FYGN: Extreme Weather Solutions
In The Bay Area, we are fortunate to have relatively steady weather patterns. The cool Pacific Ocean varies only a few degrees throughout the year. The result is a deep, blue weather regulator that keeps temperatures and precipitation rather steady.
However, as we’ve seen through El Nino and La Nina cycles, the Golden State can experience long periods of excess rain, or conversely prolonged drought. In 2010 The City received 29 inches of rain while just three years later 2013 saw a mere five inches.
While we’re safe from weather horrors like a hurricane storm surge or arctic blizzard, these San Francisco mood swings can prove challenging in maintaining your garden’s health. Here at FYGN we dug around and found you the best tips and suggestions to help you be prepared for Bay Area wet and dry extremes.
Computer models and weather information have never been better. Plan ahead for the coming season. While many rely on the science-based predictions of the National Oceanic and Atmospheric Association, we know plenty of garden enthusiasts who rely on the magic of the Farmer’s Almanac.
NOAA offers nationwide drought predictions at this link: https://www.cpc.ncep.noaa.gov/products/expert_assessment/sdo_summary.php. Have some fun and compare it to the Farmer’s Almanac information which can be found here https://www.almanac.com/weather/longrange/region/us/16
For Your Garden Needs in Time of Drought
Measure Up Your Food
First off, evaluate how much garden your open space can reasonably support. Think of the shopping rule “never go shopping when you’re hungry.” The same applies to planning your garden. Most often we get overambitious and plant too many delicious things with little thought to water requirements.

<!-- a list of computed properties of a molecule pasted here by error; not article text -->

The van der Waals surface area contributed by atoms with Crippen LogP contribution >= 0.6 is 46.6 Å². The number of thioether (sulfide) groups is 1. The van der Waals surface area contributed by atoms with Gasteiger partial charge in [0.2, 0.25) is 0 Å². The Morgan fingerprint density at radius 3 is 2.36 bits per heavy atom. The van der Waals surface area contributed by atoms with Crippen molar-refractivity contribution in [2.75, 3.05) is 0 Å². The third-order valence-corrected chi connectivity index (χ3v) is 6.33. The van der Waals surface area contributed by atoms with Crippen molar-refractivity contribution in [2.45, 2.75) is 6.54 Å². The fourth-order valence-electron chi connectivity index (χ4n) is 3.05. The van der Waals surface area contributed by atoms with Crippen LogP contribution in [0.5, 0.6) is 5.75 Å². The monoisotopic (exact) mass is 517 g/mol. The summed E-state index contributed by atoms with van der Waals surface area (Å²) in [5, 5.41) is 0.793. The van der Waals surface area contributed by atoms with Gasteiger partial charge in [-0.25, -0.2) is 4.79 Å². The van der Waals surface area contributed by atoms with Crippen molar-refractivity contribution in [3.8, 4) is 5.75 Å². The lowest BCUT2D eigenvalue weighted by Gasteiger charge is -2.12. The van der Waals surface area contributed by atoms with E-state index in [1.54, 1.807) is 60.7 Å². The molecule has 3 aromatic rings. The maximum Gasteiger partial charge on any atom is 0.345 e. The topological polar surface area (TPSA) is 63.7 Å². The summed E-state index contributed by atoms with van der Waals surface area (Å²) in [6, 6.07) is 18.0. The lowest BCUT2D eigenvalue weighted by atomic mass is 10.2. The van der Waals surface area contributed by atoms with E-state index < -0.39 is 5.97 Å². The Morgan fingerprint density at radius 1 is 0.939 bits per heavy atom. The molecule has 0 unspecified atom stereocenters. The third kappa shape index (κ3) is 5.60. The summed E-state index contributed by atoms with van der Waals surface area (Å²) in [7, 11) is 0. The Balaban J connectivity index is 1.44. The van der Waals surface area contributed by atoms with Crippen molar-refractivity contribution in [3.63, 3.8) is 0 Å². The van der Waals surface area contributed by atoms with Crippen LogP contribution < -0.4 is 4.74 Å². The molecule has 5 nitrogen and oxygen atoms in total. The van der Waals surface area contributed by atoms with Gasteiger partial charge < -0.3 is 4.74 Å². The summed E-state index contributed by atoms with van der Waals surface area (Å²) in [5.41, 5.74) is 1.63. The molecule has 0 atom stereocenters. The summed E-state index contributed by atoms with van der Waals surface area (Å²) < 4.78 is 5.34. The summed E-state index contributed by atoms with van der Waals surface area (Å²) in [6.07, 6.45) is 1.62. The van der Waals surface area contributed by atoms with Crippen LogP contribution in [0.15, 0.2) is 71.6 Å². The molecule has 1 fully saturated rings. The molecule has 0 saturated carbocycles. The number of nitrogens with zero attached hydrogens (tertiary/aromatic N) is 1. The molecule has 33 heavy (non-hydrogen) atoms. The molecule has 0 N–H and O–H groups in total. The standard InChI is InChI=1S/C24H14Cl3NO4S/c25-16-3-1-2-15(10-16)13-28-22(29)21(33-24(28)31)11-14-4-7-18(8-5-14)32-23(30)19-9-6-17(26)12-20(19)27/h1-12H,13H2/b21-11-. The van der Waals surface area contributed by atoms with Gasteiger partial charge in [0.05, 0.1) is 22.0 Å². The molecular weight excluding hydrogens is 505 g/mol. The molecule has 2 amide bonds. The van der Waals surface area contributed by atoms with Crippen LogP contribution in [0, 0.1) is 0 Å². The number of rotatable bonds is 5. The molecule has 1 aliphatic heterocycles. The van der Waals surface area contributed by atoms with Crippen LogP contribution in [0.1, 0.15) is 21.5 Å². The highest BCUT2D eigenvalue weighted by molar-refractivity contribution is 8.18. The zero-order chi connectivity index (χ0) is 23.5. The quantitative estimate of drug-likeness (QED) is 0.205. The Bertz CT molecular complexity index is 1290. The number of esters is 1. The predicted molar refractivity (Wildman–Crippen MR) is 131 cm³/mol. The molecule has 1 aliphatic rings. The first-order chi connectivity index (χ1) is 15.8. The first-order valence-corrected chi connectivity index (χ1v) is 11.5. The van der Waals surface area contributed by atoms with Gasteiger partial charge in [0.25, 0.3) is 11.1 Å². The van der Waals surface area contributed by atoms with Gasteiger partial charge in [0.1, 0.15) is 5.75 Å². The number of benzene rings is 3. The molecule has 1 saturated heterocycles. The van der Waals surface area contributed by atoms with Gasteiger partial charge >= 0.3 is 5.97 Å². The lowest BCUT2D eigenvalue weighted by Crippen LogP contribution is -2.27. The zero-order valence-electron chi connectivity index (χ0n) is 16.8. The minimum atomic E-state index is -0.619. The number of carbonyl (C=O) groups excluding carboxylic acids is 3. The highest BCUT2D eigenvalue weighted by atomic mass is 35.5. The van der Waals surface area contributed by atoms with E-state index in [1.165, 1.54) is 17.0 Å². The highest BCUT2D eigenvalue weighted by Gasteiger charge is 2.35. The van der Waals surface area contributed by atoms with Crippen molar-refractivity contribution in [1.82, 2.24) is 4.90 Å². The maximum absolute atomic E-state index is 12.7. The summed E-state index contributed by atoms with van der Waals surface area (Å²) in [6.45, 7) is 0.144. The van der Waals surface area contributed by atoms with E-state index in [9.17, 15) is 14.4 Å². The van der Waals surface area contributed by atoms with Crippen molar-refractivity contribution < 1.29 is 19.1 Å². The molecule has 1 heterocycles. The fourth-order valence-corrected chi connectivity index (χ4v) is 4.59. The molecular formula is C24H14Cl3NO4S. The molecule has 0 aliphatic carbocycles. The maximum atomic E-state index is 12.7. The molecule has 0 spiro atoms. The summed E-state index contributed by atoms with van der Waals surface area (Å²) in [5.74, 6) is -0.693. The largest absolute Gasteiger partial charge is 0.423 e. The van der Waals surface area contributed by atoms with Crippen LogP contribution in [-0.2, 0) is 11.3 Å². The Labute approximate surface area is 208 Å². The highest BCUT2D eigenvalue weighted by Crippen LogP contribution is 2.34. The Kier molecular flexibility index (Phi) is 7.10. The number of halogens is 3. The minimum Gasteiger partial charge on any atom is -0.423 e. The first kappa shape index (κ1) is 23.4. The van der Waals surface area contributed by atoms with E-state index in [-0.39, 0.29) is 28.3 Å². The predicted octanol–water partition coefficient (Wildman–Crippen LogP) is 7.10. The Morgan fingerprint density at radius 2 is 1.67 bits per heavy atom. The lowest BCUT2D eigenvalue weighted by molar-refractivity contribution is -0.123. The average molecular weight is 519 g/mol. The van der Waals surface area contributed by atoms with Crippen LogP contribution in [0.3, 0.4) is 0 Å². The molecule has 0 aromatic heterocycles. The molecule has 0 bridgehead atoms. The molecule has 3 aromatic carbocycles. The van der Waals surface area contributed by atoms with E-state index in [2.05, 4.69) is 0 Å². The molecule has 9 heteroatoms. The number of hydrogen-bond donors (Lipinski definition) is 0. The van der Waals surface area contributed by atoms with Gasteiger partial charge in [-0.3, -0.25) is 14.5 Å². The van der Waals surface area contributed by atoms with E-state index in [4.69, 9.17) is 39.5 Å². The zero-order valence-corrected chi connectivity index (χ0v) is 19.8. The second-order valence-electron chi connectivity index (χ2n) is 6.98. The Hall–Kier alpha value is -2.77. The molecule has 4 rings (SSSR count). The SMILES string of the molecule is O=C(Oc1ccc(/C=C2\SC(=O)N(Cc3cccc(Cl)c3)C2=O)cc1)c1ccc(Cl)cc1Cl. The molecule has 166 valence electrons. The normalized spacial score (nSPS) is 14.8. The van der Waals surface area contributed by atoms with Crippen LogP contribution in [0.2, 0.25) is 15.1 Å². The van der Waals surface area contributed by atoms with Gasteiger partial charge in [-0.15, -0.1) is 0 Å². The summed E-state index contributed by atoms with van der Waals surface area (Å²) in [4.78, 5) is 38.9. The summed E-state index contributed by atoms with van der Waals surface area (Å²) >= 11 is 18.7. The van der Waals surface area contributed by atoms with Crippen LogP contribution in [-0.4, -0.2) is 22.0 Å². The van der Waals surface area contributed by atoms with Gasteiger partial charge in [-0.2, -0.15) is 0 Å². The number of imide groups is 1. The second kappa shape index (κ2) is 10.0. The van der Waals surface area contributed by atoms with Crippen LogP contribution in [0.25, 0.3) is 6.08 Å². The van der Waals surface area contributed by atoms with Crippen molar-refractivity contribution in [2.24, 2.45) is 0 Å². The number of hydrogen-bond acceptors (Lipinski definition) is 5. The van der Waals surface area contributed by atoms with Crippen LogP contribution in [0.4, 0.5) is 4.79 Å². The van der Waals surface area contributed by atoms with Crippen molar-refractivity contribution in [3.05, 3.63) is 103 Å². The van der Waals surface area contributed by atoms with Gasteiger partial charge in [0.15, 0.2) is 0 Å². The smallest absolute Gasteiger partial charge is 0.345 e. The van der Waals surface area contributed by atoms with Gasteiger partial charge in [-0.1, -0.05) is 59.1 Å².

Planting shorter season crops will help cut down on water use. A long-growth vegetable like Brussel sprouts requires four months of watering. Snap peas and green beans can take as little as two months to mature. Some types of squash will also yield a harvest in the same amount of time.
Cover Up – Mulch
Mulch is your friend during extended periods of drought and a time-honored method for keeping the soil moist and nutrient-rich. It also works as a sun umbrella, protecting your plant roots from the excessive heat. A simple layer the depth of your pinky will reduce water evaporation and prevent weeds. By applying a 3-to-4-inch layer of moist, nutrient-rich mulch you will insulate the dirt around your plant’s roots and keep it from drying out.
Mulch will also help improve the nutrients in your garden soil. By extension, adding more nutrients to your garden soil will produce higher crop yield. Look for mulch high in potassium. The magic of potassium is that when plant root systems absorb it, they increase their ability to retain water – a great way to weather out a drought.
Remove weeds from your garden. These unwanted visitors will compete with your food supply for water resources. Plus, the simple act of weeding helps aerate your soil each time a weed is pulled out. It also gives you the time to get to see up close how your adjacent plants are doing.